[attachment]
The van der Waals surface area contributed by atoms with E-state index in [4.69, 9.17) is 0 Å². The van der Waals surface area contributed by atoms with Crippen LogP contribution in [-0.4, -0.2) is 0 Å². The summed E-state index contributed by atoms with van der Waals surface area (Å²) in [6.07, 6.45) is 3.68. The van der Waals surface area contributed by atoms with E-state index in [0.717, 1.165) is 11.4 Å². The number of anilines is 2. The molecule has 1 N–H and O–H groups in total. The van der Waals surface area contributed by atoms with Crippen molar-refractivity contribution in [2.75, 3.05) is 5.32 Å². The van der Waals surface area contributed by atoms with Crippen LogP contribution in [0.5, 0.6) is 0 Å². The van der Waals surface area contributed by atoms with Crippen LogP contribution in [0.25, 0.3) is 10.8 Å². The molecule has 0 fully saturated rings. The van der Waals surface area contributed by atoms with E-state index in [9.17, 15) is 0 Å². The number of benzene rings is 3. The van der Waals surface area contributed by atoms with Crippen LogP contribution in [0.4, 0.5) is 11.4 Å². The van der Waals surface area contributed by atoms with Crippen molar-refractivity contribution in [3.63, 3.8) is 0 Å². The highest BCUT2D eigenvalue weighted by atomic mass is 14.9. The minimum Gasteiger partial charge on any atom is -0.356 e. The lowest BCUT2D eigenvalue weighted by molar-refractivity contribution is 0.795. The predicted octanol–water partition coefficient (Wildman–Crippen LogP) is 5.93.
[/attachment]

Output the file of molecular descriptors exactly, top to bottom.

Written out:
The van der Waals surface area contributed by atoms with E-state index in [4.69, 9.17) is 0 Å². The van der Waals surface area contributed by atoms with Crippen LogP contribution in [-0.4, -0.2) is 0 Å². The summed E-state index contributed by atoms with van der Waals surface area (Å²) in [6.07, 6.45) is 3.68. The van der Waals surface area contributed by atoms with E-state index in [0.717, 1.165) is 11.4 Å². The number of anilines is 2. The molecule has 1 N–H and O–H groups in total. The van der Waals surface area contributed by atoms with Crippen molar-refractivity contribution in [2.75, 3.05) is 5.32 Å². The van der Waals surface area contributed by atoms with Crippen LogP contribution in [0.5, 0.6) is 0 Å². The van der Waals surface area contributed by atoms with Crippen LogP contribution in [0.25, 0.3) is 10.8 Å². The molecule has 0 fully saturated rings. The van der Waals surface area contributed by atoms with E-state index in [9.17, 15) is 0 Å². The number of benzene rings is 3. The van der Waals surface area contributed by atoms with Crippen LogP contribution in [0.4, 0.5) is 11.4 Å². The van der Waals surface area contributed by atoms with Crippen molar-refractivity contribution in [3.63, 3.8) is 0 Å². The highest BCUT2D eigenvalue weighted by atomic mass is 14.9. The minimum Gasteiger partial charge on any atom is -0.356 e. The lowest BCUT2D eigenvalue weighted by molar-refractivity contribution is 0.795. The predicted octanol–water partition coefficient (Wildman–Crippen LogP) is 5.93.